With John Lackey coming off the disabled list and the roster expanding this week, according to multiple reports, the Cubs are thinking about using a six-man rotation.
When asked about the possibility of a six-man rotation, Joe Maddon said, “To do anything we possibly can to conserve our arms at the end of the year I think is important. The biggest trick is to get the sixth guy who you like when most teams are clamoring to get four or five. So we got five we like now. We’re working on six. Hopefully it works that way, and then you can do something like that.”
“We haven’t planned that specifically yet,” Maddon said. “I’m not opposed, let me put it that way. We’ll see how it all plays out with Mikey the next time through.”
The Cubs have hinted at using a six-man rotation at various times this season. The Cubs have given spot starts to Adam Warren, Brian Matusz, Trevor Cahill and Mike Montgomery this year as Joe Maddon and Chris Bosio explored ways to back off the regular season workloads of Jake Arrieta, Jon Lester, John Lackey, Jason Hammel and Kyle Hendricks.
John Lackey is expected to be activated from the DL after the roster expands on Sept. 1. Lackey could start one of the four games against the Giants or early in the series with the Brewers next week in Milwaukee (Sept. 5-7). Lackey is scheduled to throw a bullpen Monday. If all goes as expected, Lackey will have one more side session before he comes off the disabled list. Maddon told the beat writers Sunday that Lackey will throw two bullpens before being activated from the DL.
Mike Montgomery will stay in the rotation and take his turn on Wednesday in the finale with the Pirates. The Cubs have Jake Arrieta (Monday), Kyle Hendricks (Tuesday) and Montgomery lined up for the three games with the Bucs. Depending on how Lackey is inserted in the mix, Jason Hammel, Jon Lester, Arrieta and Hendricks would start the four games against the Giants.
The Cubs maintain that starters pitch more on five days rest than four over the course of a regular season due to rainouts and built in off days. Starting pitchers stick to and rely on their routines and most say they would prefer to pitch every five days.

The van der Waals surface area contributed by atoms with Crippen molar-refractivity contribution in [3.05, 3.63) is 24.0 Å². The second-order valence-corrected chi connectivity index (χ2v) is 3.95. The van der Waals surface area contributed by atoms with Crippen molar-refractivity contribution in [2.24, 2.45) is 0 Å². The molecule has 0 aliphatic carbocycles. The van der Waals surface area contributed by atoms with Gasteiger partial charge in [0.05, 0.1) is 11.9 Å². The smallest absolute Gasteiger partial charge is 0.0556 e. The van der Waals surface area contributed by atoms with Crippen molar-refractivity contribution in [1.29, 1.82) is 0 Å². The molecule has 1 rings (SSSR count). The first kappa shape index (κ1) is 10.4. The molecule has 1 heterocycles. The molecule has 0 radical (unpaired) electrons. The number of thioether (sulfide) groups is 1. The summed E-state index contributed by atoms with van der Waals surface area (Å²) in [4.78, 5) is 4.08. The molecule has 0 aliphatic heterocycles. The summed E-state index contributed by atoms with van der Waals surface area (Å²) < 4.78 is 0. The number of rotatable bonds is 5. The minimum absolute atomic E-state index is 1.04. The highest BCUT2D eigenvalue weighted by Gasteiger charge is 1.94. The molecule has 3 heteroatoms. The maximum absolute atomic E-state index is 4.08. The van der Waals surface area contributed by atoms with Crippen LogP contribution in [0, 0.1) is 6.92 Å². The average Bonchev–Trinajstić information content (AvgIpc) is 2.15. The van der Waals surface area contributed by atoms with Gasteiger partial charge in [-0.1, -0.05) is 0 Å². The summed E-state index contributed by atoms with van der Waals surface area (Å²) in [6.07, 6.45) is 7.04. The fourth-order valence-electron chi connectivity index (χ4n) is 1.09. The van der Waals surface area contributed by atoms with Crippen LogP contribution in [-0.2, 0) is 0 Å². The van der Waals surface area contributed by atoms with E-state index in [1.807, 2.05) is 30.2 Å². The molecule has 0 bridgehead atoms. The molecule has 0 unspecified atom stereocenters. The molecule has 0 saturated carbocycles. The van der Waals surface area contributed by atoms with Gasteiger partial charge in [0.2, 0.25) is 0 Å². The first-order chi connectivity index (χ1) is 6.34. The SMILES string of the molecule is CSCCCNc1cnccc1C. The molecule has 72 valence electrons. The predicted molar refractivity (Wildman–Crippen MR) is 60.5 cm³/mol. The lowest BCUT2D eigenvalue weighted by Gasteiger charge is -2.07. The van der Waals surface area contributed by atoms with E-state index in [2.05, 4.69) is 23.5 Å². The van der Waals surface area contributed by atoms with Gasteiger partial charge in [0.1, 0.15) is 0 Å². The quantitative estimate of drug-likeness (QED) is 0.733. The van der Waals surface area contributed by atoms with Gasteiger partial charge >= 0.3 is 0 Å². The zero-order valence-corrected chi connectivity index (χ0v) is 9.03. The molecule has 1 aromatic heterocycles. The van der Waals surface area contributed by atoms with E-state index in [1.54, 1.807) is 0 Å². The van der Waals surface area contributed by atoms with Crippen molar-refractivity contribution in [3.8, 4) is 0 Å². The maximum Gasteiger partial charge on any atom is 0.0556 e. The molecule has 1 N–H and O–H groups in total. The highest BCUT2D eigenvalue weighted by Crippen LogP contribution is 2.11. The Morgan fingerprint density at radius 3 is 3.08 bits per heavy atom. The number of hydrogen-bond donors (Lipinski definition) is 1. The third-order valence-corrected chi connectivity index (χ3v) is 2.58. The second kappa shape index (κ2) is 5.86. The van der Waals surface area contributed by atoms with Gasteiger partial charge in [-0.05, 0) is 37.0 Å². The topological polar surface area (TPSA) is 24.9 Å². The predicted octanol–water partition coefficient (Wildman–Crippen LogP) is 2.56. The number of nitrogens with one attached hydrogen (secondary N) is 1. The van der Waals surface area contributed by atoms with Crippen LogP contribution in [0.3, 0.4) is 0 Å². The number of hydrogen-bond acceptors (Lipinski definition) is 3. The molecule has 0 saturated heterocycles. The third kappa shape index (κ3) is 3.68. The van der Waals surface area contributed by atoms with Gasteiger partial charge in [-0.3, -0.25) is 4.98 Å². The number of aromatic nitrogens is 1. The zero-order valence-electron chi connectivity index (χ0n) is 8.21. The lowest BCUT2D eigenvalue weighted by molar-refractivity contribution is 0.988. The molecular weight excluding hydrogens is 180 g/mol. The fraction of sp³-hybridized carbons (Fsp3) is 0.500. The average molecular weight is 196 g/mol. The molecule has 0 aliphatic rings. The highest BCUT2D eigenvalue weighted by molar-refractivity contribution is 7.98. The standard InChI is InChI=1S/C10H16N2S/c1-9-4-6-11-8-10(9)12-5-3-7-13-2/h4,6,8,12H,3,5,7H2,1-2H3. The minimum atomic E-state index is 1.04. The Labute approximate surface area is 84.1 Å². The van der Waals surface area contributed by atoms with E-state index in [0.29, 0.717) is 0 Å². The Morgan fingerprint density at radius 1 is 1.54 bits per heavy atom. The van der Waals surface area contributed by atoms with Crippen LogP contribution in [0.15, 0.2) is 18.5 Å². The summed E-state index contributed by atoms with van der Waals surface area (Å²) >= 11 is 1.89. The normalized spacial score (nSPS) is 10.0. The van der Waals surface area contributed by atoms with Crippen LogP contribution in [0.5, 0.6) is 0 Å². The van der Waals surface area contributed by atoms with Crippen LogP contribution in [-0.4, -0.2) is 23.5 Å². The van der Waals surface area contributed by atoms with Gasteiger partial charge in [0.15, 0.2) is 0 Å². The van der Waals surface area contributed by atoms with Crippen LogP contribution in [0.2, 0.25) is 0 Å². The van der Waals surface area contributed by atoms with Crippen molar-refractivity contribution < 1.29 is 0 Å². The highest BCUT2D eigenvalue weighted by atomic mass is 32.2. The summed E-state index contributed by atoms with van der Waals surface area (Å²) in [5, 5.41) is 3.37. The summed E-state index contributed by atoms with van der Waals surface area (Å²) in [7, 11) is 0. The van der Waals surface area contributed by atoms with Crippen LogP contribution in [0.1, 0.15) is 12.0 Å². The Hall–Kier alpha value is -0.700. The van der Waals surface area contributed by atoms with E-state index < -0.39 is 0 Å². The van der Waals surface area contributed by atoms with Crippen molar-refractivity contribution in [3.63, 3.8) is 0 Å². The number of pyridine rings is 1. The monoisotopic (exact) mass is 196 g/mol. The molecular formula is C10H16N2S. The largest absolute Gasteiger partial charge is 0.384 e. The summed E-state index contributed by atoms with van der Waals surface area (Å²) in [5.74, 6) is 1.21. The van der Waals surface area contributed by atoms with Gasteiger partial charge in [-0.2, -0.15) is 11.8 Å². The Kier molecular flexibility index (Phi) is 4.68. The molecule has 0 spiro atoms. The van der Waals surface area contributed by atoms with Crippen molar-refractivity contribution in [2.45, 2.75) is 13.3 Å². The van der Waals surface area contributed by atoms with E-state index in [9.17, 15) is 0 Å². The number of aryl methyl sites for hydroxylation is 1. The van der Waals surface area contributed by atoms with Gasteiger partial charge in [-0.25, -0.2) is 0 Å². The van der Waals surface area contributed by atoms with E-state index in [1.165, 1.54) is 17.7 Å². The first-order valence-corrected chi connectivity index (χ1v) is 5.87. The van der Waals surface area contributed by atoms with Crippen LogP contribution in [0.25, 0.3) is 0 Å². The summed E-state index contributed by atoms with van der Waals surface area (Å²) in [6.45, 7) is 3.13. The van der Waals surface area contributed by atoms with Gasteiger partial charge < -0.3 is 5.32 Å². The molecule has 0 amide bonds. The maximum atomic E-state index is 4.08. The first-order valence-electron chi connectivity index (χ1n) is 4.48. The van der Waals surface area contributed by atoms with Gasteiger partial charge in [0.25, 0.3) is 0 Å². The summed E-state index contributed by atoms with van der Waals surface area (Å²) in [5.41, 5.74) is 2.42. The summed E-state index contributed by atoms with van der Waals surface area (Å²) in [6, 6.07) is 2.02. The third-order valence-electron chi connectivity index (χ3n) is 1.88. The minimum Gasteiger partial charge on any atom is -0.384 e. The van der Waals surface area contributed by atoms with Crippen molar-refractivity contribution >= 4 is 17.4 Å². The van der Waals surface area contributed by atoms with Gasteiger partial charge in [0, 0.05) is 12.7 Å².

Here’s how the Cubs starting staff has performed on four and five days rest this season:
- Four Days – 5-4, 3.08 ERA, 1.19 WHIP, 10 games, 44 hits, 23 runs, 21 earned runs, 29 walks, 58 strikeouts, 61 1/3 innings
- Five Days – 8-1, 2.95 ERA, 1.02 WHIP, 11 games, 49 hits, 24 runs, 24 earned runs, 26 walks, 76 strikeouts, 73 1/3 innings
- Four Days – 6-2, 2.10 ERA, 0.97 WHIP, 10 games, 49 hits, 15 runs, 15 earned runs, 14 walks, 65 strikeouts, 64 1/3 innings
- Five Days – 5-2, 3.76 ERA, 1.22 WHIP, 12 games, 56 hits, 30 runs, 28 earned runs, 26 walks, 70 strikeouts, 67 innings
- Four Days – 5-4, 3.44 ERA, 1.01 WHIP, 13 games, 65 hits, 34 runs, 32 earned runs, 20 walks, 92 strikeouts, 83 2/3 innings
- Five Days – 3-2, 2.89 ERA, 1.09 WHIP, seven games, 36 hits, 15 runs, 15 earned runs, 15 walks 45 strikeouts, 46 2/3 innings
- Four Days – 5-3, 4.14 ERA, 1.17 WHIP, 10 games, 50 hits, 31 runs, 27 earned runs, 19 walks, 45 strikeouts, 58 2/3 innings
- Five Days – 5-4, 2.98 ERA, 1.18 WHIP, 11 games, 50 hits, 20 runs, 19 earned runs, 18 walks, 49 strikeouts, 57 1/3 innings
- Four Days – 5-3, 2.21 ERA, 1.11 WHIP, nine games, 41 hits, 18 runs, 13 earned runs, 18 walks, 45 strikeouts, 53 innings
- Five Days – 4-4, 2.53 ERA, 0.99 WHIP, 12 games, 64 hits, 25 earned runs, 22 earned runs, 14 walks, 77 strikeouts, 78 1/3 innings
The Cubs haven’t won anything and pointed out several times during the recently completed road trip that there is a lot of ball to be played and work to be done. The Cubs are looking at the big picture, according to Comcast SportsNet, and the lead in the division and for the best record in the National League allows them “to get creative in September.”